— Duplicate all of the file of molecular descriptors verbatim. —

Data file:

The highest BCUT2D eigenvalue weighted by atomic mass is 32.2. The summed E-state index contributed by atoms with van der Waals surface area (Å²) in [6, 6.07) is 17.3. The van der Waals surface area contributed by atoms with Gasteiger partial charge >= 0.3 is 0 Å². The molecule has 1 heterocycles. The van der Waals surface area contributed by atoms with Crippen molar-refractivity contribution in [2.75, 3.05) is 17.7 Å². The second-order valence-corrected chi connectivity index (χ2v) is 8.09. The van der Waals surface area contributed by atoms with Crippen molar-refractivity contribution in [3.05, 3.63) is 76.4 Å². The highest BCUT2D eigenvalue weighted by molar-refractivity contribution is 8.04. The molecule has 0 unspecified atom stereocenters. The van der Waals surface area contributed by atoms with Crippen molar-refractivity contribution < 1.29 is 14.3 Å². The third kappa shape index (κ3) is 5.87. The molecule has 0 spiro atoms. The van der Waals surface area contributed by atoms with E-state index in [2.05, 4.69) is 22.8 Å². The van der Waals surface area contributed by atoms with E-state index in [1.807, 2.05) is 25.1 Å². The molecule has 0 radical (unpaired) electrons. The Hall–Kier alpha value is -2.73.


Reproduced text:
The highest BCUT2D eigenvalue weighted by atomic mass is 32.2. The summed E-state index contributed by atoms with van der Waals surface area (Å²) in [6, 6.07) is 17.3. The van der Waals surface area contributed by atoms with Gasteiger partial charge >= 0.3 is 0 Å². The molecule has 1 heterocycles. The van der Waals surface area contributed by atoms with Crippen molar-refractivity contribution in [2.75, 3.05) is 17.7 Å². The second-order valence-corrected chi connectivity index (χ2v) is 8.09. The van der Waals surface area contributed by atoms with Crippen molar-refractivity contribution in [3.05, 3.63) is 76.4 Å². The highest BCUT2D eigenvalue weighted by molar-refractivity contribution is 8.04. The molecule has 0 unspecified atom stereocenters. The van der Waals surface area contributed by atoms with Crippen molar-refractivity contribution < 1.29 is 14.3 Å². The third kappa shape index (κ3) is 5.87. The molecule has 0 spiro atoms. The van der Waals surface area contributed by atoms with E-state index in [2.05, 4.69) is 22.8 Å². The van der Waals surface area contributed by atoms with E-state index in [1.807, 2.05) is 25.1 Å². The molecule has 0 radical (unpaired) electrons. The Hall–Kier alpha value is -2.73.